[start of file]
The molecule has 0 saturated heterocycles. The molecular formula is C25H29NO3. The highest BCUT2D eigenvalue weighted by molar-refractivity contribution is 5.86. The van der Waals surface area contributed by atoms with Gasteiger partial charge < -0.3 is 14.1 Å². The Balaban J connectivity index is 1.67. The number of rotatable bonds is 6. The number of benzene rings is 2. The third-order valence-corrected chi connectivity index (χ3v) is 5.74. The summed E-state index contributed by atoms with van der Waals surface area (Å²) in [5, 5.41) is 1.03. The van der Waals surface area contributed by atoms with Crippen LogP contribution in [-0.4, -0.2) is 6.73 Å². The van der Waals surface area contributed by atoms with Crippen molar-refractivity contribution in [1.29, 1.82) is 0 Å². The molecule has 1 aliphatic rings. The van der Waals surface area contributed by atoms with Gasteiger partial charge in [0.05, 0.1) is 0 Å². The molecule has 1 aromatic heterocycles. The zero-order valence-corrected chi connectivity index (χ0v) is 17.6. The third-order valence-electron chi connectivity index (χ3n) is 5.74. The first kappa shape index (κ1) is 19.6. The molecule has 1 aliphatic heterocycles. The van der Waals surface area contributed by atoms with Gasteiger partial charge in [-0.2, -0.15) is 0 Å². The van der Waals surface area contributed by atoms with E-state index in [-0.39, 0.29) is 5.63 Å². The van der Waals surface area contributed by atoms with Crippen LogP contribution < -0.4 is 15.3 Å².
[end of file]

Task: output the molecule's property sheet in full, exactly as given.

The molecule has 0 saturated heterocycles. The molecular formula is C25H29NO3. The highest BCUT2D eigenvalue weighted by molar-refractivity contribution is 5.86. The van der Waals surface area contributed by atoms with Gasteiger partial charge < -0.3 is 14.1 Å². The Balaban J connectivity index is 1.67. The number of rotatable bonds is 6. The number of benzene rings is 2. The third-order valence-corrected chi connectivity index (χ3v) is 5.74. The summed E-state index contributed by atoms with van der Waals surface area (Å²) in [5, 5.41) is 1.03. The van der Waals surface area contributed by atoms with Crippen LogP contribution in [-0.4, -0.2) is 6.73 Å². The van der Waals surface area contributed by atoms with Crippen molar-refractivity contribution in [1.29, 1.82) is 0 Å². The molecule has 1 aliphatic rings. The van der Waals surface area contributed by atoms with Gasteiger partial charge in [0.05, 0.1) is 0 Å². The molecule has 1 aromatic heterocycles. The zero-order valence-corrected chi connectivity index (χ0v) is 17.6. The third-order valence-electron chi connectivity index (χ3n) is 5.74. The first kappa shape index (κ1) is 19.6. The molecule has 1 aliphatic heterocycles. The van der Waals surface area contributed by atoms with Gasteiger partial charge in [-0.2, -0.15) is 0 Å². The van der Waals surface area contributed by atoms with E-state index in [-0.39, 0.29) is 5.63 Å². The van der Waals surface area contributed by atoms with Crippen LogP contribution < -0.4 is 15.3 Å².